The Four Basic Methods of Fine Art Printing: Refief, Intaglio, Planographic and Screen Printing

Fine art printing is about printing images using artistic tools that have a long tradition behind them and therefore excludes the new digital printing technologies such as the giclee print which is a fancy ink-jet print. Fine art prints include those by the great masters of the last five centuries as well as a multitude of talented artists whose work is less known.

The four basic methods at the disposal of fine art artists are relief, intaglio, planographic and screenprinting.

Relief printing is the oldest of the four. The artist uses sharp tools to cut away at the surface of a material they want to use to print with. At first artists used wood and created the woodcut. They would gouge out slivers of wood out of a woodblock using their knives to leave only raised edges. These raised portions could receive ink which with a laid piece of paper on them could transfer an image on to the paper, creating a print. To get an even pressure on the wood to transfer the ink a press would be used. One could also use a spoon or rounded tool to put pressure on the paper to receive the inks. Centuries later linoleum would be used as well creating the linocut print.

Intaglio printing is pronounced “in-Tah-lee-oh”. It is essentially the opposite of relief printing as ink is in the grooves rather than on the raised relief of a woodcut. The prints made using intaglio printing are mainly engravings and etchings.

Engravers use sharp tools called burins to cut into a metal plate made of copper and later steel. By incising minuscule grooves in the metal the engraver creates an image that can be printed. Ink is rolled onto the metal plate, the ink penetrates the incisions and the excess wiped off. Paper is applied to the metal plate and under great pressure from a press an engraving is pulled.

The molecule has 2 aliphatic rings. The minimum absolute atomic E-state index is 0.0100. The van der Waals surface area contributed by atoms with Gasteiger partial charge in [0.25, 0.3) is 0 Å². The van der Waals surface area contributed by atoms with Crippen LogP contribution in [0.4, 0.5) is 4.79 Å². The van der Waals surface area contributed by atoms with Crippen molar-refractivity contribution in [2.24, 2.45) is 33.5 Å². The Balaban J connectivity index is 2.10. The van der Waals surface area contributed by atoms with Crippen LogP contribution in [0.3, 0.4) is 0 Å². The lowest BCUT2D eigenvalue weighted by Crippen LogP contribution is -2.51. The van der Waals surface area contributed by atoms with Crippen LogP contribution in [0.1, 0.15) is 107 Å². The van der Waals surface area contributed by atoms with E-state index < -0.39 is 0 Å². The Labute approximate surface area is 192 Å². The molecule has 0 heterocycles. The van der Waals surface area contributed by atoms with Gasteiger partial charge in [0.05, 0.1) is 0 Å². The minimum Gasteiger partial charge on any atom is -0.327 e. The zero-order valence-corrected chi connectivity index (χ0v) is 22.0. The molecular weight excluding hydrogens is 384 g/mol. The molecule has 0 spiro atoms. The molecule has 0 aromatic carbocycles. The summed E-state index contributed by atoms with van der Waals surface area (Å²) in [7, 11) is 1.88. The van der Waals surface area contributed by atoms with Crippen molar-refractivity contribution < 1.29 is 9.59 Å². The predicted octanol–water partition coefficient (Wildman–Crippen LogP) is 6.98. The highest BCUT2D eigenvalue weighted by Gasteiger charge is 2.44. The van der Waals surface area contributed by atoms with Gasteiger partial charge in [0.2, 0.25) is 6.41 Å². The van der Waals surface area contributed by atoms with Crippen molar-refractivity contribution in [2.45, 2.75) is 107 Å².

An etching is another type of intaglio print in which the artist applies a varnish substance to a metal plate and then draws with needle-like tools on the metal plate. The tools expose the metal by removing the varnish, called ground. Acid is then applied to the metal plate and the acid cuts into the areas of the plate that have been exposed by the removed ground. The metal plate is then inked and an etching is pulled from a press.

Planographic prints is the domain of lithography, which uses a stone to apply the art work. The artist can draw immediately on a lithographic stone with oily pencils and crayons. A substance is then layered on top of the drawing that will allow the drawn area to accept inks. The stone is then inked and then a lithograph print is pulled. This method was discovered in 1796 by Alois Senefelder in Austria.

Screenprinting is the most recent addition to fine art printing, it is also known as a serigraph. It is much like a stencil in which the artist stomps out the area not to be printed on a screen with special glues. Screenprinting is often associated with commercial printing but American pop artists loved the ease it offered in creating art.